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Arizona's Matt Scott can run, but will he under RichRod?

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The first analytical thought that ran through any football-conscious mind after the hiring of Arizona Wildcats coach Rich Rodriguez probably involved Matt Scott.

This is a quarterback that finished third on the team in rushing in 2009 as a sophomore despite starting just three games and only playing in spot minutes during five other games. In 2010, he accumulated nearly 700 yards of total offense in two games while filling in for the injured Nick Foles. Statistics like those and the expectations of a dual-threat quarterback playing in Rodriguez's spread-option attack, naturally, will key on Scott's ability to run the ball.

But is it going out on a limb to say that it's a bad idea to utilize Scott like he were Michigan quarterback Denard Robinson, who broke the Wolverines out of an ugly historical slump with his legs more than his arm?

Scott has all the tools to carve up some defenses with his feet, but don't think his rushing ability will be the crux of the Wildcats' offense.

Because if that's the case, RichRod is taking a huge risk in what could be a mildly-successful first season.

The fifth-year senior quarterback has shown that he can throw the ball, and Rodriguez hasn't been shy in letting him do so in the newly-implemented offense. During the team's Spring scrimmage in Glendale, Scott threw the ball 23 times and connected on 14 passes for 144 yards.

Even though the team ran the ball heavily -- Daniel Jenkins, Ka'Deem Carey and Kylan Butler each had nine rushes -- Scott only took off three times for eight yards.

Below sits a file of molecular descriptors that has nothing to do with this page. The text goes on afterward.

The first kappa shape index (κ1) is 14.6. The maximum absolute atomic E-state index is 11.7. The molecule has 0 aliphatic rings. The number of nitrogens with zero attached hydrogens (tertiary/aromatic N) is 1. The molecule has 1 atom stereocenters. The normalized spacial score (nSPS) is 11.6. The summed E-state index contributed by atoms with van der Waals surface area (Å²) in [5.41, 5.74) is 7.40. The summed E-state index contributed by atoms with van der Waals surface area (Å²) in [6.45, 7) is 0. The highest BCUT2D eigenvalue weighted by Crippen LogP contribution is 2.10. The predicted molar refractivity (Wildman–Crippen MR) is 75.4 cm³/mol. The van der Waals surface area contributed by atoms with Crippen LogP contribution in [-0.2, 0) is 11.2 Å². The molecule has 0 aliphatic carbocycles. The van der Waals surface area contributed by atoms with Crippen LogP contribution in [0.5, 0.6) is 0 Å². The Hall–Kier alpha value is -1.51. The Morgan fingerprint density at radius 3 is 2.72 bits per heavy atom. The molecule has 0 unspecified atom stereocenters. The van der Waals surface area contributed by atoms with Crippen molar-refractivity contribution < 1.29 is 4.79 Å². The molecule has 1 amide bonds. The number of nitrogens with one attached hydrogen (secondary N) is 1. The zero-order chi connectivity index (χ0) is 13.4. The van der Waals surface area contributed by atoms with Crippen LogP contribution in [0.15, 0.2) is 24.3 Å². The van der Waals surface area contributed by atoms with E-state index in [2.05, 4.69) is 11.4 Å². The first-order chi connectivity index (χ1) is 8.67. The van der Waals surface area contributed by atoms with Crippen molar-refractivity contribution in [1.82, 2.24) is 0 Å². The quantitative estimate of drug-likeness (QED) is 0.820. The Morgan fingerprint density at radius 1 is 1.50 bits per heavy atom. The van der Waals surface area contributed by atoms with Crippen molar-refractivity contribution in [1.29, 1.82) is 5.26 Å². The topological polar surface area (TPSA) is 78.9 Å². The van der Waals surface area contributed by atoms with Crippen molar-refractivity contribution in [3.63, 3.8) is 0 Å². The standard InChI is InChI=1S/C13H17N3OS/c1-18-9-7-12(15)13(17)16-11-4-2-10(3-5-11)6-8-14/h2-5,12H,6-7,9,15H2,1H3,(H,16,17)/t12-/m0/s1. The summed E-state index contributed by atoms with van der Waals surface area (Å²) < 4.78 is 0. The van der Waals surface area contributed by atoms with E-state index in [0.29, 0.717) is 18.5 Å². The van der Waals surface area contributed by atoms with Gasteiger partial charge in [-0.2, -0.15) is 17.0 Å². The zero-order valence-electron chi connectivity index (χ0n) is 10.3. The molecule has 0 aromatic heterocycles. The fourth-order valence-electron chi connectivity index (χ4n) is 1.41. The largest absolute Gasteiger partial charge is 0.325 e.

Yes, the quarterback threat to run it sets up the running backs in RichRod's scheme. Yep, it's called the spread-option because it allows for choice by the QB.

But here's the issue: If Matt Scott takes a hard hit to the head, an undercut to the knee -- heck, if he jams his toe into the turf when he tries to slide down -- Arizona's quarterback situation is in trouble.

Perhaps the best bet at back-up right now is Richard Morrison. Once recruited to Tucson as a quarterback, he's moved back to the position after growing into a wide receiver good enough to start this season.

That's telling.

So is today's news reported by Ryan Finley. The Wildcats added an unranked, JC-transfer quarterback in BJ Denker to the roster. Denker, a 6-foot-3, 190 pound player out of Cerritos College, will be immediately eligible for the 2012 season and has two seasons of eligibility left.

All in all, the Wildcats already have compiled four quarterbacks when you throw walk-ons Tyler D'Amore and Alex Cappellini into the mix. Toss incoming freshmen athletes Javelle Allen and Josh Kern, and a seven-option position doesn't seem so bad.

Yet, Rodriguez is grabbing at all straws because he's hoping to find a hidden gem behind Matt Scott.

And in that, to risk throwing his starting quarterback out for the wolves to tackle seems like a scary thing, even if it is going to be the quarterback ultimately reading and deciding what to do with the ball on any given play.


Video of recent JC quarterback commit BJ Denker